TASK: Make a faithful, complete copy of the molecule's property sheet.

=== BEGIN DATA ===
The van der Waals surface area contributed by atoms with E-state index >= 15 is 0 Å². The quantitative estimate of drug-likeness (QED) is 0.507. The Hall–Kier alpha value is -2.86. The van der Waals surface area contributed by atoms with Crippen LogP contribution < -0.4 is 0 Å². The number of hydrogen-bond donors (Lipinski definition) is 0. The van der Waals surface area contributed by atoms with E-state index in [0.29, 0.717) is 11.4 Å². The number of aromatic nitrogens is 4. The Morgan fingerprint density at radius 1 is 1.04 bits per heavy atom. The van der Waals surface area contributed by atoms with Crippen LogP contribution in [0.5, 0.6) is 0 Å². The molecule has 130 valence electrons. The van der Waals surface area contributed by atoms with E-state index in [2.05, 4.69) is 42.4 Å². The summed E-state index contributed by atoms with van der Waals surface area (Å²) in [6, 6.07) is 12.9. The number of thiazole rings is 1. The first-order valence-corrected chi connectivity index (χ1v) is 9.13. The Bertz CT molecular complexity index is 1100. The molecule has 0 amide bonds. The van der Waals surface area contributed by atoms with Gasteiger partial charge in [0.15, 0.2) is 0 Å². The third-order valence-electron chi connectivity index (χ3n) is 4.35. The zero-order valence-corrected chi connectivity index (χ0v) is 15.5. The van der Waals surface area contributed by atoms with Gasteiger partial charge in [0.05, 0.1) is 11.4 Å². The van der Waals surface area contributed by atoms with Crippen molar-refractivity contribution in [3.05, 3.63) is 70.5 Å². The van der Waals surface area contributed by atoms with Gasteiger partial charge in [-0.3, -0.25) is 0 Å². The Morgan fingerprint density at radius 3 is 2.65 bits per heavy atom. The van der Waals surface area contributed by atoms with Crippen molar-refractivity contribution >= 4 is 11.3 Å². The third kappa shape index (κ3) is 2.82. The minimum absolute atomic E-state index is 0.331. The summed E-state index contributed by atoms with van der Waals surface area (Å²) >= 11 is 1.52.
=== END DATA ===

The van der Waals surface area contributed by atoms with E-state index >= 15 is 0 Å². The quantitative estimate of drug-likeness (QED) is 0.507. The Hall–Kier alpha value is -2.86. The van der Waals surface area contributed by atoms with Crippen LogP contribution < -0.4 is 0 Å². The number of hydrogen-bond donors (Lipinski definition) is 0. The van der Waals surface area contributed by atoms with E-state index in [0.29, 0.717) is 11.4 Å². The number of aromatic nitrogens is 4. The Morgan fingerprint density at radius 1 is 1.04 bits per heavy atom. The van der Waals surface area contributed by atoms with Crippen LogP contribution in [0.5, 0.6) is 0 Å². The molecule has 130 valence electrons. The van der Waals surface area contributed by atoms with E-state index in [2.05, 4.69) is 42.4 Å². The summed E-state index contributed by atoms with van der Waals surface area (Å²) in [6, 6.07) is 12.9. The number of thiazole rings is 1. The first-order valence-corrected chi connectivity index (χ1v) is 9.13. The Bertz CT molecular complexity index is 1100. The molecule has 0 amide bonds. The van der Waals surface area contributed by atoms with Gasteiger partial charge in [0.15, 0.2) is 0 Å². The third-order valence-electron chi connectivity index (χ3n) is 4.35. The zero-order valence-corrected chi connectivity index (χ0v) is 15.5. The van der Waals surface area contributed by atoms with Gasteiger partial charge in [0.05, 0.1) is 11.4 Å². The van der Waals surface area contributed by atoms with Crippen molar-refractivity contribution in [3.05, 3.63) is 70.5 Å². The van der Waals surface area contributed by atoms with Gasteiger partial charge in [-0.3, -0.25) is 0 Å². The Morgan fingerprint density at radius 3 is 2.65 bits per heavy atom. The van der Waals surface area contributed by atoms with Crippen molar-refractivity contribution >= 4 is 11.3 Å². The third kappa shape index (κ3) is 2.82. The minimum absolute atomic E-state index is 0.331. The summed E-state index contributed by atoms with van der Waals surface area (Å²) >= 11 is 1.52.